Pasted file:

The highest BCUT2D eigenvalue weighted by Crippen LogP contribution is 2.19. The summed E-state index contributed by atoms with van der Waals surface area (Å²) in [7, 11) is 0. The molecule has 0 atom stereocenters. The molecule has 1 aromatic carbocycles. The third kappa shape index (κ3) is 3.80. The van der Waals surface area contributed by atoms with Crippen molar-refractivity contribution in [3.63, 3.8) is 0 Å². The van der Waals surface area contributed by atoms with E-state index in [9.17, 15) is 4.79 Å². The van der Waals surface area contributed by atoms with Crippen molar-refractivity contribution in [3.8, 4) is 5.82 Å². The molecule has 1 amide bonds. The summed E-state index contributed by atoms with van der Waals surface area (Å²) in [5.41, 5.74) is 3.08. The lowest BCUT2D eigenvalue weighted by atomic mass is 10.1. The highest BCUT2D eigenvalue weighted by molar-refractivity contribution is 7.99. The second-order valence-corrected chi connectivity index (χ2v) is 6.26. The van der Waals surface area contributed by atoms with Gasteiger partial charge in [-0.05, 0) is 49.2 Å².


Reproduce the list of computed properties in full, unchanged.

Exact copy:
The highest BCUT2D eigenvalue weighted by Crippen LogP contribution is 2.19. The summed E-state index contributed by atoms with van der Waals surface area (Å²) in [7, 11) is 0. The molecule has 0 atom stereocenters. The molecule has 1 aromatic carbocycles. The third kappa shape index (κ3) is 3.80. The van der Waals surface area contributed by atoms with Crippen molar-refractivity contribution in [3.63, 3.8) is 0 Å². The van der Waals surface area contributed by atoms with E-state index in [9.17, 15) is 4.79 Å². The van der Waals surface area contributed by atoms with Crippen molar-refractivity contribution in [3.8, 4) is 5.82 Å². The molecule has 1 amide bonds. The summed E-state index contributed by atoms with van der Waals surface area (Å²) in [5.41, 5.74) is 3.08. The lowest BCUT2D eigenvalue weighted by atomic mass is 10.1. The highest BCUT2D eigenvalue weighted by molar-refractivity contribution is 7.99. The second-order valence-corrected chi connectivity index (χ2v) is 6.26. The van der Waals surface area contributed by atoms with Gasteiger partial charge in [-0.05, 0) is 49.2 Å².